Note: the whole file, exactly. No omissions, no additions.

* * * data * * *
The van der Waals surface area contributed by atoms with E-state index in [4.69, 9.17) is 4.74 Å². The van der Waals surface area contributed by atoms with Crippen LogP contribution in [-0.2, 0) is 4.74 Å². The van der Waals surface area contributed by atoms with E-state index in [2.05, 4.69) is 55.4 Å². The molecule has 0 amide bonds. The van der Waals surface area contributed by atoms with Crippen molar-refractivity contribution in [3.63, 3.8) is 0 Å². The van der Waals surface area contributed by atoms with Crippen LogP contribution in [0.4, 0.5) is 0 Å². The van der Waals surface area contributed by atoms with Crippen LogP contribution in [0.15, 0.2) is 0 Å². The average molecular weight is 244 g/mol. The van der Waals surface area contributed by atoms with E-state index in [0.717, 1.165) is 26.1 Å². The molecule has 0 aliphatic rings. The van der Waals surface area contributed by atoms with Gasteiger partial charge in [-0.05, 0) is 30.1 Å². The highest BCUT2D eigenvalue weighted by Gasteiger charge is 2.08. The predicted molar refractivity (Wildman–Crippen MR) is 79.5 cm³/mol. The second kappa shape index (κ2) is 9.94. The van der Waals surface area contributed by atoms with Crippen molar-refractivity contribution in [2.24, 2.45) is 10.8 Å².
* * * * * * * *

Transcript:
The van der Waals surface area contributed by atoms with E-state index in [4.69, 9.17) is 4.74 Å². The van der Waals surface area contributed by atoms with Crippen LogP contribution in [-0.2, 0) is 4.74 Å². The van der Waals surface area contributed by atoms with E-state index in [2.05, 4.69) is 55.4 Å². The molecule has 0 amide bonds. The van der Waals surface area contributed by atoms with Crippen molar-refractivity contribution in [3.63, 3.8) is 0 Å². The van der Waals surface area contributed by atoms with Crippen LogP contribution in [0.4, 0.5) is 0 Å². The van der Waals surface area contributed by atoms with Crippen LogP contribution in [0.15, 0.2) is 0 Å². The average molecular weight is 244 g/mol. The van der Waals surface area contributed by atoms with E-state index in [0.717, 1.165) is 26.1 Å². The molecule has 0 aliphatic rings. The van der Waals surface area contributed by atoms with Gasteiger partial charge in [-0.05, 0) is 30.1 Å². The highest BCUT2D eigenvalue weighted by Gasteiger charge is 2.08. The predicted molar refractivity (Wildman–Crippen MR) is 79.5 cm³/mol. The second kappa shape index (κ2) is 9.94. The van der Waals surface area contributed by atoms with Crippen molar-refractivity contribution in [2.24, 2.45) is 10.8 Å².